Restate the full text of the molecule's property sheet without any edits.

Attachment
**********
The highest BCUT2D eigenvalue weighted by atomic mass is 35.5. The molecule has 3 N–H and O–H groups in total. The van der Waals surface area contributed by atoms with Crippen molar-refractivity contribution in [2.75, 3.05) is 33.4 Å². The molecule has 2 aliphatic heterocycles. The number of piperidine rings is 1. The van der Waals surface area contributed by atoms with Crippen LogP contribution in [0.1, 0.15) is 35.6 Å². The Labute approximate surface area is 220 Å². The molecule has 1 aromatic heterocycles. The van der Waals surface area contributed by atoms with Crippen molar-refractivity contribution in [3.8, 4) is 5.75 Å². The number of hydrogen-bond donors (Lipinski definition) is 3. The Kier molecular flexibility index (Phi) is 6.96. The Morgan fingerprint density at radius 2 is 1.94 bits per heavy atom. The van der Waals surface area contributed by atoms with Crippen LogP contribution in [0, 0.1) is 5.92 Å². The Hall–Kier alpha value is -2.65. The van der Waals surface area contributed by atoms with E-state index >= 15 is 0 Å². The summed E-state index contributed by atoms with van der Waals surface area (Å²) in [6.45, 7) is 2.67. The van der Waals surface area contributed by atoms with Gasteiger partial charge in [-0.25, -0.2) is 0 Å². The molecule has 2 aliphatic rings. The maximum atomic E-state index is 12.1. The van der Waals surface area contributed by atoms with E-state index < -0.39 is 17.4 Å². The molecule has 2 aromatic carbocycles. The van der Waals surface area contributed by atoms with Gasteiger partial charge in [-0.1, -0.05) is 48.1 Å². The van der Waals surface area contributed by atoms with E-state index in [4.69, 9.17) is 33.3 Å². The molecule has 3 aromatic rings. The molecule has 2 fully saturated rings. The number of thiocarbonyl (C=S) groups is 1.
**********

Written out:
The highest BCUT2D eigenvalue weighted by atomic mass is 35.5. The molecule has 3 N–H and O–H groups in total. The van der Waals surface area contributed by atoms with Crippen molar-refractivity contribution in [2.75, 3.05) is 33.4 Å². The molecule has 2 aliphatic heterocycles. The number of piperidine rings is 1. The van der Waals surface area contributed by atoms with Crippen LogP contribution in [0.1, 0.15) is 35.6 Å². The Labute approximate surface area is 220 Å². The molecule has 1 aromatic heterocycles. The van der Waals surface area contributed by atoms with Crippen molar-refractivity contribution in [3.8, 4) is 5.75 Å². The number of hydrogen-bond donors (Lipinski definition) is 3. The Kier molecular flexibility index (Phi) is 6.96. The Morgan fingerprint density at radius 2 is 1.94 bits per heavy atom. The van der Waals surface area contributed by atoms with Crippen LogP contribution in [0, 0.1) is 5.92 Å². The Hall–Kier alpha value is -2.65. The van der Waals surface area contributed by atoms with E-state index >= 15 is 0 Å². The summed E-state index contributed by atoms with van der Waals surface area (Å²) in [6.45, 7) is 2.67. The van der Waals surface area contributed by atoms with Gasteiger partial charge in [-0.25, -0.2) is 0 Å². The molecule has 2 aliphatic rings. The maximum atomic E-state index is 12.1. The van der Waals surface area contributed by atoms with E-state index < -0.39 is 17.4 Å². The molecule has 2 aromatic carbocycles. The van der Waals surface area contributed by atoms with Gasteiger partial charge in [-0.1, -0.05) is 48.1 Å². The van der Waals surface area contributed by atoms with E-state index in [4.69, 9.17) is 33.3 Å². The molecule has 3 aromatic rings. The molecule has 2 fully saturated rings. The number of thiocarbonyl (C=S) groups is 1.